This 2016 film is based on the documentary “The Loving Story” by Nancy Buirski.
The film starts with Mildred (Ruth Negga) telling Richard (Joel Edgerton) that she’s pregnant. This was in Virginia in 1958. Richard immediately bought a whole acre of land to build a house for them and their family, and proposed marriage. They were married in Washington.
One night, the Deputy Sheriff and his men went to their house in the middle of the night, arrested them and locked them up. Their sentence was suspended for 25 years, with the condition that they must move away. With the help of a young lawyer Bernard Cohen (Nick Kroll), the Supreme Court made the prohibition of marriage based on race unconstitutional by stating that marriage is an inherent right. This paved the way for future inter-racial marriages in America.
The film follows the real life story of Richard and Mildred Loving, but it is also a story about humanity and love in the truest sense. There are so many things in the story: their lives and their personalities. There’s quite a fair bit of silences and deceptively simple scenes, but they’re really complex: for example, how the courtroom drama affected both of them and their three (very cute, I may add) children. Witnessing their quiet fortitude and the slow-burning menace, we get to see the larger context. The Lovings are a symbol of how good we can be and the better part of ourselves.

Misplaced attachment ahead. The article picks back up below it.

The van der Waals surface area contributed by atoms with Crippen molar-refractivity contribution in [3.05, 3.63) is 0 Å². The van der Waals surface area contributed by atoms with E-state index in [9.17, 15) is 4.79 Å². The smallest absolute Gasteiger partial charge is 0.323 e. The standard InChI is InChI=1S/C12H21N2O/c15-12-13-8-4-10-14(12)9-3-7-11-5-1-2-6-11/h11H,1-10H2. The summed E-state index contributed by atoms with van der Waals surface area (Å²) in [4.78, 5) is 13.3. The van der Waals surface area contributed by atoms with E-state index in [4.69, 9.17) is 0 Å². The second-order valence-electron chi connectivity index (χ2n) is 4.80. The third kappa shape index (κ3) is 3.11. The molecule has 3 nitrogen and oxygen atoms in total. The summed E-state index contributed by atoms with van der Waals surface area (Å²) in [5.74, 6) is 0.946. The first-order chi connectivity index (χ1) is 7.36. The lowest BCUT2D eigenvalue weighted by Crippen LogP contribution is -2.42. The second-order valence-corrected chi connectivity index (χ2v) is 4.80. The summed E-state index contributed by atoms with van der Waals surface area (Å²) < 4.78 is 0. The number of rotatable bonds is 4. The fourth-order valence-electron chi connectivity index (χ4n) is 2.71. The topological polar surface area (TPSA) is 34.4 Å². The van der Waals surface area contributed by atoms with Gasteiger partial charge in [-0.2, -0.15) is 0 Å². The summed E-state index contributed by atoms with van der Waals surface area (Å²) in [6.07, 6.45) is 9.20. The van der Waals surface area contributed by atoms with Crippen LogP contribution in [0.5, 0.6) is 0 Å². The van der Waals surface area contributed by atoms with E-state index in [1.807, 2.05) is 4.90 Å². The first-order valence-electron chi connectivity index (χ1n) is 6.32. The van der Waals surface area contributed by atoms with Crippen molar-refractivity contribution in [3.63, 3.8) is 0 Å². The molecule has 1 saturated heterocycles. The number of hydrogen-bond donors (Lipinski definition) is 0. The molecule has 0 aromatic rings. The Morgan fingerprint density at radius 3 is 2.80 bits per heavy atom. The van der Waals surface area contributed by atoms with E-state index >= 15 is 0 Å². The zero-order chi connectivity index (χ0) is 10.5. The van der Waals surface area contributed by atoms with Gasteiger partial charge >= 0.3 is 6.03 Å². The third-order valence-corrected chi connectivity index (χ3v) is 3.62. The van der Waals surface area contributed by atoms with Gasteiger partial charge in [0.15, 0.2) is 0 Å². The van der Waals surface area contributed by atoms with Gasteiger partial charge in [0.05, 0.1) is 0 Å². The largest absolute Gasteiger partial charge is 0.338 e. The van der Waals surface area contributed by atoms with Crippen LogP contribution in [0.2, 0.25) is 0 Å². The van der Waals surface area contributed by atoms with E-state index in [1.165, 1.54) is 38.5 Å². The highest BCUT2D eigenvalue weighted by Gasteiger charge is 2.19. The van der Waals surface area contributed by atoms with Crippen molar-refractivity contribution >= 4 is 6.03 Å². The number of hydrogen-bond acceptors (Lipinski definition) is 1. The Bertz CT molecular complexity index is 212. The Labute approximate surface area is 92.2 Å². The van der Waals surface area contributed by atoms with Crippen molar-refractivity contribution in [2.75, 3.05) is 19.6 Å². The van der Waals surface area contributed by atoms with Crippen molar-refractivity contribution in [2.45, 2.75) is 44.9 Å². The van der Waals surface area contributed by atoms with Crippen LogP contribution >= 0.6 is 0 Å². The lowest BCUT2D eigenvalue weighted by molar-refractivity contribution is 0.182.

I’m not sure if this film was shown in Singapore, but I’m sure it was well-received in America (or it should have been) because the story of Mildred and Richard changed American history. They were married in 1958, when inter-racial marriages were a felony, against the law. There was a huge social uproar with the marching and lynching (shown in archival footages). The case took nine years, and they have become the heroes for inter-racial marriages in America. It connects race, marriage equality and equality in general. At the end of the day, the only thing that matters is love. Love can change the world.
I especially like the song Is Everything All Right by Earl King (at the early part of the story when construction of the house was taking place) and Loving by Ben Nichols (during the end credits). There are more than half a dozen others, all equally appropriately used to enhance the atmosphere and mood. The photo of Richard and Mildred Loving taken in 1965 and the one from a 1966 Life Magazine show that the filmakers really put in a lot of effort in making everything look authentic.